There are periods of development in early childhood that every child goes through. Understanding these will help prepare a parent since they will know what to expect from their child and be able to better guide their child successfully through that stage. The three broad stages of childhood development are: early childhood, middle childhood, and adolescence, but this post will focus only on early childhood development which goes from birth to eight years.
Because of the incredible amount of growth and development that happens during early childhood development, it can be further broken down into several stages by age.
Birth to Three Years
During the first three years of life, a child quadruples their weight and doubles in height. At the same time, their body proportions are also changing as their head goes from making up a quarter of their body length to a more adult-like proportion. There are also a number of skills that a child learns during this time including sitting, crawling, walking, using a toilet, and feeding themselves.
Language development is another area where there is rapid growth. Children can learn between 300 and 1,000 words during these first three years, and can form simple sentences to express ideas. They use their language to communicate with others and to learn about the world.
One of the most important milestones in a child’s life occurs during this stage of early childhood development, right around the age of one. This is the point during which attachment formation occurs. Attachment theory claims that the social interactions a child has with their primary caregivers at this point will positively or negatively impact them for the rest of their lives.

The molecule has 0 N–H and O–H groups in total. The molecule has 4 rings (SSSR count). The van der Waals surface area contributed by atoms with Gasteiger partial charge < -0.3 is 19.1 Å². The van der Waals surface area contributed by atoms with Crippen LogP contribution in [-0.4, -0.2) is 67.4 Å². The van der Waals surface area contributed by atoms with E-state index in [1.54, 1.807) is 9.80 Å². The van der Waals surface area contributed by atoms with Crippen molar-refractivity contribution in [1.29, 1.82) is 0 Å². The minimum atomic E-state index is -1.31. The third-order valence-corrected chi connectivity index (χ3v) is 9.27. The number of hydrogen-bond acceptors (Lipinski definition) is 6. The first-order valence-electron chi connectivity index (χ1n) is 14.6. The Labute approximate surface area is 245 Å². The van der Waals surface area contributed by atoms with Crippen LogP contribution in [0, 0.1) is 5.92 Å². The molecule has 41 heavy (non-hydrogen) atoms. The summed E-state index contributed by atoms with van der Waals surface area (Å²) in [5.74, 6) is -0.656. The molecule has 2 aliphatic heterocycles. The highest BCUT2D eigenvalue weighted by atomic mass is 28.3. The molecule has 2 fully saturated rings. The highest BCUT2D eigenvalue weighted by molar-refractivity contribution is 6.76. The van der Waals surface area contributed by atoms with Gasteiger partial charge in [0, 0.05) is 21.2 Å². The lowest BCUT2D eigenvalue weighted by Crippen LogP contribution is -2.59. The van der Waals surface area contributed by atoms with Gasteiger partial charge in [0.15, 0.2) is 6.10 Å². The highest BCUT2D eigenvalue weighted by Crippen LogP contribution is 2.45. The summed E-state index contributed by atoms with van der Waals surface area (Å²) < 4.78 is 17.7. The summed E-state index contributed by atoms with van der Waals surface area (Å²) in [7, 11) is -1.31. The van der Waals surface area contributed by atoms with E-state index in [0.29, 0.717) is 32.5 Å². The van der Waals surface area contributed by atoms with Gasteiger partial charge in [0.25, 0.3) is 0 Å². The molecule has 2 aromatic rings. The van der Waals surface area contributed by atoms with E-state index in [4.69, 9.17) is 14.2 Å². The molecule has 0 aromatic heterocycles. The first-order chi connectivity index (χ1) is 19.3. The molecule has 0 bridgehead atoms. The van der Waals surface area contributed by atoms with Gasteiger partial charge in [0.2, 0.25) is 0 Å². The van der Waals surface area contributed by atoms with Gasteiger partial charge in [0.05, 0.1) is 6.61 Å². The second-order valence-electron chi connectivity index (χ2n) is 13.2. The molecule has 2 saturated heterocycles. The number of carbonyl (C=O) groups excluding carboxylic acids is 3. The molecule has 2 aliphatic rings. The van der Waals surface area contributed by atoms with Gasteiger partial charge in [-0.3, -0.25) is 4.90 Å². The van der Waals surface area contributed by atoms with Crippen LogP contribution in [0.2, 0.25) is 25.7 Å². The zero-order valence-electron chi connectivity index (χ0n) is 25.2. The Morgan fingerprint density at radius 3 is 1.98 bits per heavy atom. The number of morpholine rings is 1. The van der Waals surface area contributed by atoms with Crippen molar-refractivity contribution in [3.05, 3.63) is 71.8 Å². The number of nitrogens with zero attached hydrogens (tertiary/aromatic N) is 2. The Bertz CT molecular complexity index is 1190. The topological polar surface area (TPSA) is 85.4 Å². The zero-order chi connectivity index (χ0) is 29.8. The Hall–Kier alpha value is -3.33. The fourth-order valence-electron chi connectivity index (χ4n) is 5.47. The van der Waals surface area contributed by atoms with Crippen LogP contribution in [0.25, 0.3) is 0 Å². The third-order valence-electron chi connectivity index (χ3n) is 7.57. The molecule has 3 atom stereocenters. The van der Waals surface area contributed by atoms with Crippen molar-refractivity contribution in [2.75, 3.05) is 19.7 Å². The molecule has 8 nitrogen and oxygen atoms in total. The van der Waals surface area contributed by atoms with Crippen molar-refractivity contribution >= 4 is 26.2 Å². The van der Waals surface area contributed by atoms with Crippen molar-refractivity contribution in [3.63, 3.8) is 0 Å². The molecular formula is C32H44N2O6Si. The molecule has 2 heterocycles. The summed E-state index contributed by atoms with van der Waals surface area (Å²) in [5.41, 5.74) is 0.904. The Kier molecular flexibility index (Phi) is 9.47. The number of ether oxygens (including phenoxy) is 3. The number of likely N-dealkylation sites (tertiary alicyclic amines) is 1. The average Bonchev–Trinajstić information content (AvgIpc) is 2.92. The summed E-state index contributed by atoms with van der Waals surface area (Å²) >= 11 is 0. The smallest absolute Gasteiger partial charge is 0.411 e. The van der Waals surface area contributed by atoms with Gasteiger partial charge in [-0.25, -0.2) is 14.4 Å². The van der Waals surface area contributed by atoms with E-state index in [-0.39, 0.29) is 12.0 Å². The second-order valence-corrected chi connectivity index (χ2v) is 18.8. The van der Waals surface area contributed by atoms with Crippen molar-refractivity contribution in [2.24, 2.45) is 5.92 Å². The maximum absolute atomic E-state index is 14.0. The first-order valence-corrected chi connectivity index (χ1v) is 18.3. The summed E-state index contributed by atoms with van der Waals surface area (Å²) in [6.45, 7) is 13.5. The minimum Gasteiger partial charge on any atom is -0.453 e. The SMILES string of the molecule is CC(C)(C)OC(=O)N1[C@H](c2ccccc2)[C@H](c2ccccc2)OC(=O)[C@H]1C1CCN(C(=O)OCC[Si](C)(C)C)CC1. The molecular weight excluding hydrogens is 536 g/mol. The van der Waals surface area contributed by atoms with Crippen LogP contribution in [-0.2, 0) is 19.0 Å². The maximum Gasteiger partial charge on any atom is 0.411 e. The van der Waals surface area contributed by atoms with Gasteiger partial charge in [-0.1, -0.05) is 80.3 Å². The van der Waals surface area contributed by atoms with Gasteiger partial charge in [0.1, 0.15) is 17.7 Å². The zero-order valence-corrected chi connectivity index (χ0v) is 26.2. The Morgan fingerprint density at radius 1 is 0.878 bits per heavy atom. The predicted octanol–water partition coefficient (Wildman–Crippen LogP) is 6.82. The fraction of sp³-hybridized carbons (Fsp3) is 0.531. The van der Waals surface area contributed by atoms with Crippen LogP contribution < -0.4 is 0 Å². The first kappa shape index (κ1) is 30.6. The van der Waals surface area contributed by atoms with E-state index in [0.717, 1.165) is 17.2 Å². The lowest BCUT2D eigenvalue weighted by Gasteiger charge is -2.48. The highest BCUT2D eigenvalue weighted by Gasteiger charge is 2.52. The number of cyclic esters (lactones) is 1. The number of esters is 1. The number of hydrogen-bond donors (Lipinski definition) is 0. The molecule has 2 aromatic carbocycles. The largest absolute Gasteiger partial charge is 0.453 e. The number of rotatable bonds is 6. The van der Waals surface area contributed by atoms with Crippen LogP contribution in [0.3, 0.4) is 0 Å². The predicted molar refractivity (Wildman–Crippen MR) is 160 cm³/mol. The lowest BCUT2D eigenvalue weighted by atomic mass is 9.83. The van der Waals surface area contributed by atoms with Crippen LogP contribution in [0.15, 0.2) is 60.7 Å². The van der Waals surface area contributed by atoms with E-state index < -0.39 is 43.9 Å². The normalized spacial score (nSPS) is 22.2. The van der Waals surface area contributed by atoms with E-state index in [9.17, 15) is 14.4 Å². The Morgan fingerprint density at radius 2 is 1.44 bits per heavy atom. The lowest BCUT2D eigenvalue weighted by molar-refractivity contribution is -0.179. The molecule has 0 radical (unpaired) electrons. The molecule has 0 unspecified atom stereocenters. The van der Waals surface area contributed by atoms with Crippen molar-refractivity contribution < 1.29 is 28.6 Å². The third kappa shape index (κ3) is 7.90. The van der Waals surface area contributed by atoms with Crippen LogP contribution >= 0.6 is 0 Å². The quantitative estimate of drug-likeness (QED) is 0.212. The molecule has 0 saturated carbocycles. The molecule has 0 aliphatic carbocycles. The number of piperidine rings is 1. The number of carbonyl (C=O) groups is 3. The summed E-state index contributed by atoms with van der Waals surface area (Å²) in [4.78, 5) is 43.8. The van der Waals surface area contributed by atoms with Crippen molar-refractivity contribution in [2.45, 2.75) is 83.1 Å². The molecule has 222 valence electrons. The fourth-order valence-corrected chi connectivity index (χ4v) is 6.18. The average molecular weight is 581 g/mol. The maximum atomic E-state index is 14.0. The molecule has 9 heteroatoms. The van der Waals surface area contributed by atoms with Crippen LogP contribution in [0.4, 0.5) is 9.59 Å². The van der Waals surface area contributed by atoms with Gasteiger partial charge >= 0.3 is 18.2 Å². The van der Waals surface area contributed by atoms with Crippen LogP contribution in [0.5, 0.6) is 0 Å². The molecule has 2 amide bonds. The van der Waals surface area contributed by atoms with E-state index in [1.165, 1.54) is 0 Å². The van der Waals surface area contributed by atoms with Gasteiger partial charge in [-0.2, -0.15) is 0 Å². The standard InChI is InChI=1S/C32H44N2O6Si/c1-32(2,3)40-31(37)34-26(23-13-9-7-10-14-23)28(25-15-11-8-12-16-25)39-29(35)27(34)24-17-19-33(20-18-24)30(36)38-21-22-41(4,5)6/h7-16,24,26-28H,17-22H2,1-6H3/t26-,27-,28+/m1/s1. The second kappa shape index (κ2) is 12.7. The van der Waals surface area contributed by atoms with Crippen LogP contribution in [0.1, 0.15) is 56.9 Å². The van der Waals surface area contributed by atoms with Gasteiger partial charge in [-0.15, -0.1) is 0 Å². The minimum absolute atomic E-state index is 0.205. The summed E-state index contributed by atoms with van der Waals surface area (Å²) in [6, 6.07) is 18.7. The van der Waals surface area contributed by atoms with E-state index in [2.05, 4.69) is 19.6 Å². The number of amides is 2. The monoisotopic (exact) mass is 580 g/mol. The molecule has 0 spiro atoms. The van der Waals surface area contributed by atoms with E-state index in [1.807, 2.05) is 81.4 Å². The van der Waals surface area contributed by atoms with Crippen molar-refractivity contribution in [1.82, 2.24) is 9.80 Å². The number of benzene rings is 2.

Three to Five Years
For these two years, there is a bigger focus on the development of fine-motor skills even while the child continues to grow physically. By the end of this stage, gross motor skills usually include being able to balance on one foot and being able to skip. Fine motor skills involve being able to handle scissors and various writing implements, usually well enough to begin writing.
Children continue to expand their vocabularies during this time, often to 1,500 words. By the time they reach age five, they should be able to create sentences of up to 7 words and will begin to use past tense. They can also reproduce familiar stories from picture cues.
Another important area of development during this time is in the area of socioemotional skills, where they form peer relationships. They also develop a sense of right and wrong, but social justice at this point only extends to the needs of the child and does not yet include others. This is because they are not yet able to see things from another person’s perspective.
Five to Eight Years
As a child goes through these years, further development in the areas of language and social connections continues. By age eight, a child is able to understand less concrete ideas like money and time, but will still have trouble with abstract concepts. Socially, children will begin to compare themselves to others at this point and start to be able to see things from another person’s perspective.